When Keechaka met his match

Kalamandalam Shanmughan as Malini

Kalamandalam Shanmughan as Malini   | Photo Credit: Jawaharji.K


Keechakavadham was ably performed by a superb team of actors who were able to delve into the nuances of the play

Keechakavadham, the episode depicting the fall of the titan Keechaka, penned by Irayimman Thampi (1783-1856) in the form of a Kathakali play, like his two other plays Utharasvayamvaram and Dakshayagam, conform excellently to the framework of the genre.

Thespian Kalamandalam Ramankutti Nair had once commented that in Thampi’s plays there is scarcely any syllable sans intrinsic quality germane to Kathakali (Kathakalitham). Right from the beginning, they hold the ground, enthralling rasikas and artistes alike.

Being assigned the role of Keechaka, like that of any other major character created by Thampi, is considered a significant recognition among Kathakali artistes.

A recent performance of Keechakavadham in Thiruvananthapuram presented an array of gifted artistes.

Kottakkal Nandakumaran Nair as Keechaka and Kalamandalam Shanmughan as Malini

Kottakkal Nandakumaran Nair as Keechaka and Kalamandalam Shanmughan as Malini   | Photo Credit: Jawaharji K

As usual, it was an abridged version of the play showcasing most of the action-packed scenes favoured by rasikas.

Keechaka is a gigantic character immortalised by the legendary Kavunkal Senior Sankarankutti Panicker and several other top-ranking actors including Guru Chengannur Raman Pillai, Pallippuram Gopalan Nair, Kalamandalam Krishanan Nair and Madavur Vasudevan Nair.

Veteran actor Kottakkal Nandakumaran Nair’s enacting of the character was flawless from almost all viewpoints. His appearance in general, emotional-cum-gestural acting, dance-interludes and postures were pleasant in every respect. Never did he traverse territories exuding obscenity or indecency although there are umpteen situations in the episode for miserable pitfalls in this regard.

Just before falling into the death-trap of the clasp of Bhima, while the stage attendants were raising the curtain to partially cover Valala’s body, Nandakumaran Nair’s Keechaka raised it slightly so as to reveal on his face, for a fraction of a second, a smile expressive of the bliss he thought he would experience shortly on being able to hug Malini. That was indeed a wonderfully context-sensitive and aesthetically pleasant flight of imaginative innovation that earned him applause from all discerning connoisseurs.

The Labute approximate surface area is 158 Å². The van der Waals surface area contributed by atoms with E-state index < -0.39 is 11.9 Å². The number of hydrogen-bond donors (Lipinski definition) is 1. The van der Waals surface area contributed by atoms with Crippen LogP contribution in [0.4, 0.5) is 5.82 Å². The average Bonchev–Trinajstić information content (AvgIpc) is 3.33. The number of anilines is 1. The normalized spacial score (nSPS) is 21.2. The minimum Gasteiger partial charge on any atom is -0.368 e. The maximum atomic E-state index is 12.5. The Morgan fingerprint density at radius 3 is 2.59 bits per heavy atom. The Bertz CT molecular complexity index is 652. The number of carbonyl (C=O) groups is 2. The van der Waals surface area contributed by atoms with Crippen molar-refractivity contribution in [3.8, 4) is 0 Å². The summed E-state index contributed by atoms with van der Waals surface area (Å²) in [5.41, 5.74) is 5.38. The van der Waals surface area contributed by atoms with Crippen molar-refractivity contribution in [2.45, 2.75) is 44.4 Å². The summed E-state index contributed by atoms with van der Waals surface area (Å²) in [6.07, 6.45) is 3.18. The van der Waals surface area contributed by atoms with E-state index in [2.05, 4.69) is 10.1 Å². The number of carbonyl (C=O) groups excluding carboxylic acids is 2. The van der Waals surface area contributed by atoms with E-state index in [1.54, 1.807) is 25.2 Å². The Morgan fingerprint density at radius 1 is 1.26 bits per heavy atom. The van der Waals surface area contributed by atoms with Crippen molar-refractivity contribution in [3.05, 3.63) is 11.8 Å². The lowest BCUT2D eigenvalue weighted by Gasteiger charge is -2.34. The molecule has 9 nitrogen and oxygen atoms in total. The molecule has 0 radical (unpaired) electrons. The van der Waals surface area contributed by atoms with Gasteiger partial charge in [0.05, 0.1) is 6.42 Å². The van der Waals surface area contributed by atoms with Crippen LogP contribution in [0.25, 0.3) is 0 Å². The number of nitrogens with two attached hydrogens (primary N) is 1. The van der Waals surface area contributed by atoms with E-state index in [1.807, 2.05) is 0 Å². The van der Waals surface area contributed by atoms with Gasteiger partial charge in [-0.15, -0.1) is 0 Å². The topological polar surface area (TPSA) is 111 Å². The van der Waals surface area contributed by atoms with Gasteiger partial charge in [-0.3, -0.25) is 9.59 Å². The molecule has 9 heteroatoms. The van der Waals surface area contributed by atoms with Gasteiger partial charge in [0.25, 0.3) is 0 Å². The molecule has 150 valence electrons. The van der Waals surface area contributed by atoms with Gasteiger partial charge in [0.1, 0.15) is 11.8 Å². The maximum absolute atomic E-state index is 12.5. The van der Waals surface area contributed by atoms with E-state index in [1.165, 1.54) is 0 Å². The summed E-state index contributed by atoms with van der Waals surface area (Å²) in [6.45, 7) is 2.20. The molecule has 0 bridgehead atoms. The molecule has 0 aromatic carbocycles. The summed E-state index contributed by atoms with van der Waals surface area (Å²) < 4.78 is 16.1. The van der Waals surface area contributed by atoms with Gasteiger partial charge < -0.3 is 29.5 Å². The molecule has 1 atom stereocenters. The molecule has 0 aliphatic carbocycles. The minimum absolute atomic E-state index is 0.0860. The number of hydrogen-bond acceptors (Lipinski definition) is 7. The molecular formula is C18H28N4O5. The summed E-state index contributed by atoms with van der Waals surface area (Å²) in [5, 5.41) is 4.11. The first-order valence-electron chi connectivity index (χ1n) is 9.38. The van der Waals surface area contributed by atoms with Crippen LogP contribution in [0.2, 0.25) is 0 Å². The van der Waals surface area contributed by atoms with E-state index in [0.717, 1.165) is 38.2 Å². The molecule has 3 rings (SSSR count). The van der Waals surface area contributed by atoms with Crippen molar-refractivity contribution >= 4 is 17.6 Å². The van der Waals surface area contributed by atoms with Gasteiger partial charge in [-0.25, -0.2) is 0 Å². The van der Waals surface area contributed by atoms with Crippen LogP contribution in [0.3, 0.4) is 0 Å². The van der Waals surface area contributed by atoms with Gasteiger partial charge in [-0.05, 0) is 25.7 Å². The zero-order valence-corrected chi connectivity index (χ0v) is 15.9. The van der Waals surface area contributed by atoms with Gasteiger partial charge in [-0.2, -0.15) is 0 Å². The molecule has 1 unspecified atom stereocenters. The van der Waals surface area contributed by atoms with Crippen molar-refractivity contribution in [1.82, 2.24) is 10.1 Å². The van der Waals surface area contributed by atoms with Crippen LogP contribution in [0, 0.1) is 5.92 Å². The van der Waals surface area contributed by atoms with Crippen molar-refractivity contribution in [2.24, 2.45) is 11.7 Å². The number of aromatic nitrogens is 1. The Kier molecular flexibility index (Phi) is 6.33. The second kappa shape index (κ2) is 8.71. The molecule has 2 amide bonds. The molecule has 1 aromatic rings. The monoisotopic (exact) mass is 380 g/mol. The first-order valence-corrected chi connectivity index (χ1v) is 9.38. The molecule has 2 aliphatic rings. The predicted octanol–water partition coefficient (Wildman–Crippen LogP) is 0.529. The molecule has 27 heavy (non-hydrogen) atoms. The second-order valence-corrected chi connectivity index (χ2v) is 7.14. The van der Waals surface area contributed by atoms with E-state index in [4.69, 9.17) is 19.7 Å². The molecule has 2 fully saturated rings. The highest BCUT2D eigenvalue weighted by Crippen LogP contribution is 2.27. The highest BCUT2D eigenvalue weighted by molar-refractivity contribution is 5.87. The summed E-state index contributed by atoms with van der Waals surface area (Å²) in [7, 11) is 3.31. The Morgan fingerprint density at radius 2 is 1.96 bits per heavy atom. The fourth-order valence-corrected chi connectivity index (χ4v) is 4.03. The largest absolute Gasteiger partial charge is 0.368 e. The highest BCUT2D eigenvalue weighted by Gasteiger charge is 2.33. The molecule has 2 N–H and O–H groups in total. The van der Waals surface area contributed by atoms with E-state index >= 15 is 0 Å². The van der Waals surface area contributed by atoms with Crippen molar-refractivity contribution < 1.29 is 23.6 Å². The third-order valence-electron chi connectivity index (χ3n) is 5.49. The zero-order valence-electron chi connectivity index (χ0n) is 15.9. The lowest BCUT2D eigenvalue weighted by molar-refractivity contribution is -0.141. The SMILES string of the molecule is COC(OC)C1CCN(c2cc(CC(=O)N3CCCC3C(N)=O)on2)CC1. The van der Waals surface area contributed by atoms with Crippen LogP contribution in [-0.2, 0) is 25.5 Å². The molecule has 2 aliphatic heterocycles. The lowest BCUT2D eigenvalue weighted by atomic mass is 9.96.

In the famous padam ‘Malini, ruchiragunasalini’, the crucial words clarifying the hero’s intention of taking the bewitchingly beautiful Malini for his duly wedded wife and making her, in effect, the most powerful woman in the kingdom (‘Mama vallabhayaayvaazhka’), was, deplorably omitted, as is customary with the northern style of presenting the episode.

Nandakumaran Nair’s delineation of the character, however, did not, unlike that of many others, present him as a scoundrel deserving absolutely little or no respect.

Kalamandalam Shanmughan’s Malini laudably brought out all the distinctive traits of the character who is none other than Draupadi in disguise, the embodiment of self-confidence and will-power.

Shanmughan, as always, proved beyond any doubt, his exceptional dexterity in matching up to co-actors of any level of standing in the field and on the stage.

Kalamandalam Arun Raju’s depiction of the character Sudeshna, the queen, left nothing to be desired.

Guruvayur Haridas, donning the character of Valala (Bhima in disguise), made his role impeccable within the short span of time he received. Incidentally, the task of the artiste presenting the character Valala in Keechakavadham is stupendous: he has to appear simultaneously as a cook as well as the mighty Bhima, capable of overpowering Keechaka, who is said to be endowed with the strength of 10,000 elephants. Valala, devoid of any impressive aspect of make-up and costume, strangling Keechaka to death is the height of drama in the episode. Haridas was commendable in the role.

Kottakkal Narayanan, ably assisted by Kottakkal Santhosh, semiotically translated every meaningful unit of the play text, noted for excellence in musical qualities, to pristine stage-music, strictly adhering to classical perfection. The percussion, handled by Kottakkal Prasad on the chenda and Margi Rathnakaran duly assisted by Margi Ananthu, provided the apt ambience for the play.

The programme was held under the aegis of Drisyavedi.

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Printable version | Jan 26, 2020 5:17:04 AM |

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